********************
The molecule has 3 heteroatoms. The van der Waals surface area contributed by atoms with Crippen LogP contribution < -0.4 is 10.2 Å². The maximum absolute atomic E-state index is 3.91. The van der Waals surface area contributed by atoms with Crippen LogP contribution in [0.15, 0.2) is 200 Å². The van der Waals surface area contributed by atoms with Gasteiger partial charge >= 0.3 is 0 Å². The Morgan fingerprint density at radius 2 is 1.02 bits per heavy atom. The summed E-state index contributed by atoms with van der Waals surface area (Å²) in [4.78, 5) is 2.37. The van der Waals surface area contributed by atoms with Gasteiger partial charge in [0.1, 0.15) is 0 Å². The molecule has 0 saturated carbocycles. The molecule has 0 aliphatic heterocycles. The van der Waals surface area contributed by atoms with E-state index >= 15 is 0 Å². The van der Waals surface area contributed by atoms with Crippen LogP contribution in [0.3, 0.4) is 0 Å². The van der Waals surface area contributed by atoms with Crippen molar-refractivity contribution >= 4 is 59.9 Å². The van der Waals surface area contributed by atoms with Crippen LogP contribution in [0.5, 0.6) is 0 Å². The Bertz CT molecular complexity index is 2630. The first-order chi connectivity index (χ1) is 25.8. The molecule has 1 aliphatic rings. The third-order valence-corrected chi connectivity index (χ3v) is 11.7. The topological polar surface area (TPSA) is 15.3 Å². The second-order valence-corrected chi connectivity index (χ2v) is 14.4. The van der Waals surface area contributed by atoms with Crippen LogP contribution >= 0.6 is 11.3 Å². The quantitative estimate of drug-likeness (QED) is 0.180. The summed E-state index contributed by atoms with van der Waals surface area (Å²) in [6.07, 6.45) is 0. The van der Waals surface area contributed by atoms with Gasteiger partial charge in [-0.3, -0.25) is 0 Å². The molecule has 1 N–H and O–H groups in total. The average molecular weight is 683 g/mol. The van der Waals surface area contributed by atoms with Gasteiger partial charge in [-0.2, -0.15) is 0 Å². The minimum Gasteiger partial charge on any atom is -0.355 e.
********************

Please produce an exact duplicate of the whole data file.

The molecule has 3 heteroatoms. The van der Waals surface area contributed by atoms with Crippen LogP contribution < -0.4 is 10.2 Å². The maximum absolute atomic E-state index is 3.91. The van der Waals surface area contributed by atoms with Crippen LogP contribution in [0.15, 0.2) is 200 Å². The van der Waals surface area contributed by atoms with Gasteiger partial charge >= 0.3 is 0 Å². The Morgan fingerprint density at radius 2 is 1.02 bits per heavy atom. The summed E-state index contributed by atoms with van der Waals surface area (Å²) in [4.78, 5) is 2.37. The van der Waals surface area contributed by atoms with Gasteiger partial charge in [0.1, 0.15) is 0 Å². The molecule has 0 saturated carbocycles. The molecule has 0 aliphatic heterocycles. The van der Waals surface area contributed by atoms with E-state index >= 15 is 0 Å². The van der Waals surface area contributed by atoms with Crippen LogP contribution in [0.3, 0.4) is 0 Å². The van der Waals surface area contributed by atoms with Crippen molar-refractivity contribution >= 4 is 59.9 Å². The van der Waals surface area contributed by atoms with Crippen LogP contribution in [0.5, 0.6) is 0 Å². The Bertz CT molecular complexity index is 2630. The first-order chi connectivity index (χ1) is 25.8. The molecule has 1 aliphatic rings. The third-order valence-corrected chi connectivity index (χ3v) is 11.7. The topological polar surface area (TPSA) is 15.3 Å². The second-order valence-corrected chi connectivity index (χ2v) is 14.4. The van der Waals surface area contributed by atoms with Crippen LogP contribution >= 0.6 is 11.3 Å². The quantitative estimate of drug-likeness (QED) is 0.180. The summed E-state index contributed by atoms with van der Waals surface area (Å²) in [6.07, 6.45) is 0. The van der Waals surface area contributed by atoms with Gasteiger partial charge in [-0.3, -0.25) is 0 Å². The molecule has 1 N–H and O–H groups in total. The average molecular weight is 683 g/mol. The van der Waals surface area contributed by atoms with Gasteiger partial charge in [-0.2, -0.15) is 0 Å². The minimum Gasteiger partial charge on any atom is -0.355 e.